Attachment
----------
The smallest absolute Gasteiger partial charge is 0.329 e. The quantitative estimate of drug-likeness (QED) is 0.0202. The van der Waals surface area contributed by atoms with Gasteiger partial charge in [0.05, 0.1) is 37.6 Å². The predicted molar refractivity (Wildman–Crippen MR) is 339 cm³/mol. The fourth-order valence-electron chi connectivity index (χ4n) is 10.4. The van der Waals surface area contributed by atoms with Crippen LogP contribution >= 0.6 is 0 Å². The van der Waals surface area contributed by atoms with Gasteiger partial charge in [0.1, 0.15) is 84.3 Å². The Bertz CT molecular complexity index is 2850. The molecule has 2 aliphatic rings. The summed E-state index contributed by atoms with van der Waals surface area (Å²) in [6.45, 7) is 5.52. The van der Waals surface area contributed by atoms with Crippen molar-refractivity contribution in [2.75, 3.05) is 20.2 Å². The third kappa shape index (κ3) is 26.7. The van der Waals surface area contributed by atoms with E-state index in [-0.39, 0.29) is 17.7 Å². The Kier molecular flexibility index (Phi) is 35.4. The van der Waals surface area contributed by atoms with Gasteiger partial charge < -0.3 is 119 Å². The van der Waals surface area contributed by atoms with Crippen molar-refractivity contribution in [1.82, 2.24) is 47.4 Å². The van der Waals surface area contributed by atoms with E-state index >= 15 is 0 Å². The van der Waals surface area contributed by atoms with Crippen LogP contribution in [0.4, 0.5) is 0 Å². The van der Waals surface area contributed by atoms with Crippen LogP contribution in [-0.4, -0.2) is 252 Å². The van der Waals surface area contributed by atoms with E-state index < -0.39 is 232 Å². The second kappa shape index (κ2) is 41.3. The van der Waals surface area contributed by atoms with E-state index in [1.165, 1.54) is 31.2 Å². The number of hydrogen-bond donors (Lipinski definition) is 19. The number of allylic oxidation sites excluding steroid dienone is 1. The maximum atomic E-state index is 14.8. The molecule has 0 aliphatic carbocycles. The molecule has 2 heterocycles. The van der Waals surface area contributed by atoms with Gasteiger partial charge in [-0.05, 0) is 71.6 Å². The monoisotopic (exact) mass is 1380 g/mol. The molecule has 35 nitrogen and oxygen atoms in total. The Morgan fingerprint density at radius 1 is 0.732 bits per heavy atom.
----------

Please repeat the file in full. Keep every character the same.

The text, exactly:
The smallest absolute Gasteiger partial charge is 0.329 e. The quantitative estimate of drug-likeness (QED) is 0.0202. The van der Waals surface area contributed by atoms with Gasteiger partial charge in [0.05, 0.1) is 37.6 Å². The predicted molar refractivity (Wildman–Crippen MR) is 339 cm³/mol. The fourth-order valence-electron chi connectivity index (χ4n) is 10.4. The van der Waals surface area contributed by atoms with Crippen LogP contribution >= 0.6 is 0 Å². The van der Waals surface area contributed by atoms with Gasteiger partial charge in [0.1, 0.15) is 84.3 Å². The Bertz CT molecular complexity index is 2850. The molecule has 2 aliphatic rings. The summed E-state index contributed by atoms with van der Waals surface area (Å²) in [6.45, 7) is 5.52. The van der Waals surface area contributed by atoms with Crippen molar-refractivity contribution in [2.75, 3.05) is 20.2 Å². The third kappa shape index (κ3) is 26.7. The van der Waals surface area contributed by atoms with E-state index in [-0.39, 0.29) is 17.7 Å². The Kier molecular flexibility index (Phi) is 35.4. The van der Waals surface area contributed by atoms with Gasteiger partial charge < -0.3 is 119 Å². The van der Waals surface area contributed by atoms with Crippen molar-refractivity contribution in [1.82, 2.24) is 47.4 Å². The van der Waals surface area contributed by atoms with E-state index >= 15 is 0 Å². The van der Waals surface area contributed by atoms with Crippen LogP contribution in [0.4, 0.5) is 0 Å². The van der Waals surface area contributed by atoms with Crippen LogP contribution in [-0.4, -0.2) is 252 Å². The van der Waals surface area contributed by atoms with E-state index < -0.39 is 232 Å². The second kappa shape index (κ2) is 41.3. The van der Waals surface area contributed by atoms with E-state index in [1.165, 1.54) is 31.2 Å². The number of hydrogen-bond donors (Lipinski definition) is 19. The number of allylic oxidation sites excluding steroid dienone is 1. The maximum atomic E-state index is 14.8. The molecule has 0 aliphatic carbocycles. The molecule has 2 heterocycles. The van der Waals surface area contributed by atoms with Gasteiger partial charge in [-0.05, 0) is 71.6 Å². The monoisotopic (exact) mass is 1380 g/mol. The molecule has 35 nitrogen and oxygen atoms in total. The Morgan fingerprint density at radius 1 is 0.732 bits per heavy atom.